Samos: a greener Greek island

by Robin.Gauldie

Green hills, blue water and white pebble beaches make Samos a magnet for walkers and beach bums alike

Until I visited Samos, my experience of the Greek islands had been limited to the arid, rocky little isles of the Cyclades, almost treeless except for carefully nurtured olive groves. So this big, green island (almost 40 miles from end to end), with its rolling hills cloaked in planes and cypresses, lush vineyards that produce some of the best Greek wines, and mountain streams that flow even in the height of a Greek summer, came as a revelation.
Instead of the little white cottages and blue-domed churches that are typical of the Cyclades, Samos has villages of tall houses roofed with red pantiles and embellished with wooden shutters and wrought-iron balconies. Some people say it looks like a little piece of Tuscany transplanted into the northeast Aegean.
Main attractions
If you insist on golden sandy beaches, Samos isn’t for you – though brilliantly clear water and white pebbles compensate less choosy beach bums. But where Samos really scores is for walkers. There are dozens of easy rambles, starting from sea level and wandering through shady woodland, where scarlet-winged gypsy moths sometimes explode in great clouds from the undergrowth, and frogs and terrapins plop into little pools as you pass. Old mule paths zig-zag through the hills, connecting villages, vineyards and olive groves. And for serious mountain walkers, there is the challenge of Mt Kerkis, the hulking, 1433m (4,701 ft) bald mountain that looms over the west end of the island.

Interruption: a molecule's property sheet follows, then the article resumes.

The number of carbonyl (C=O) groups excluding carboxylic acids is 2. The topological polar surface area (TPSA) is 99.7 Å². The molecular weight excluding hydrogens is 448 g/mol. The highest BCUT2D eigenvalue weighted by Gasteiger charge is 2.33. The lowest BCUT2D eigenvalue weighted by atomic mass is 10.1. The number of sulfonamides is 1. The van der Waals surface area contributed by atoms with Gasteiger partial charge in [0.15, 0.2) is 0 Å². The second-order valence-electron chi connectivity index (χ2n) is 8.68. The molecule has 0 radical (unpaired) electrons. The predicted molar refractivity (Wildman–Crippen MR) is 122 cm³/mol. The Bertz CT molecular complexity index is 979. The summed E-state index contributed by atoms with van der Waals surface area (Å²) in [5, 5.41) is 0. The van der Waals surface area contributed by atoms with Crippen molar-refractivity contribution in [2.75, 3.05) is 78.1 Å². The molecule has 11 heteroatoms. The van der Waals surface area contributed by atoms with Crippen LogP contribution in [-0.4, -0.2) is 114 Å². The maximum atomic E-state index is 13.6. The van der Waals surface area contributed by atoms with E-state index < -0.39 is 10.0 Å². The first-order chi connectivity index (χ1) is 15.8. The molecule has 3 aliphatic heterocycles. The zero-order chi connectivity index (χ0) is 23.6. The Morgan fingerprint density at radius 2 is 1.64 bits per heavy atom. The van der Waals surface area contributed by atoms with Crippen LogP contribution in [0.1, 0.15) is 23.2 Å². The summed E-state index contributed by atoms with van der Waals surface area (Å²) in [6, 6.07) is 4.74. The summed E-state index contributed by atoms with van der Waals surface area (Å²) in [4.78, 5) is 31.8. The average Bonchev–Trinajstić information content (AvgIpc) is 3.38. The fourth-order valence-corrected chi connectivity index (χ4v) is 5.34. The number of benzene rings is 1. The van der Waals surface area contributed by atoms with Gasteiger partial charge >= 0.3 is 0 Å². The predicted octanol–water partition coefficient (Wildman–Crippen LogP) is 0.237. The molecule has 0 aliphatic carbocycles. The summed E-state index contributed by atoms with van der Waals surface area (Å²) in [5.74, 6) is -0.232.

First impressions
By sea, you’ll come into Vathy, the island’s capital, an amiable little commercial port that has little truck with tourism – though it’s a pleasant enough place to wait for a boat. Arriving late or leaving early, stay at the Samos Hotel, right next to the ferry pier, a plain but comfortable hotel with a rooftop pool (60-75 euros).
Arriving by air, you make a steep, slightly hair-raising descent to avoid entering Turkish airspace (the Turkish coast is only six miles away). Pythagorion, almost at the end of the runway, is a fishing port that has burgeoned into the island’s biggest resort. It has a large new and underused yacht marina and still supports a flotilla of fishing boats, which supply the taverns around its lagoon-like harbour. Birthplace of the mathematician Pythagoras, this was one of the great cities of the ancient world, though little remains except for the kilometre-long Eupalinos tunnel, a triumph of ancient engineering that brought water to the city. The miniature castle of Lykurgos Logothetis, a short distance inland from the harbour, is much more recent – it was built in 1824.
Ancient ruins
From Pythagorion, you take off by hydrofoil for islands south of Samos, or make a day trip to Turkey and the spectacular ruins of ancient Ephesus. Boats leave for Kusadasi, in Turkey, daily at around 08.30 in summer.
If you don’t want to go that far, Samos has its own ruins at Irion, a couple of miles west of Pythagorion, where a single white 23m marble column marks the site of the Temple of Hera. Various visitors – Reynaud de Cassis in 1738, Antoine Frisons in 1790 and Ida Alex of Ohio in 1926 – have naughtily carved their names into the stone. It’s surrounded by a clutch of new small hotels and holiday apartments along a beach lined with tamarisk trees.
Heading north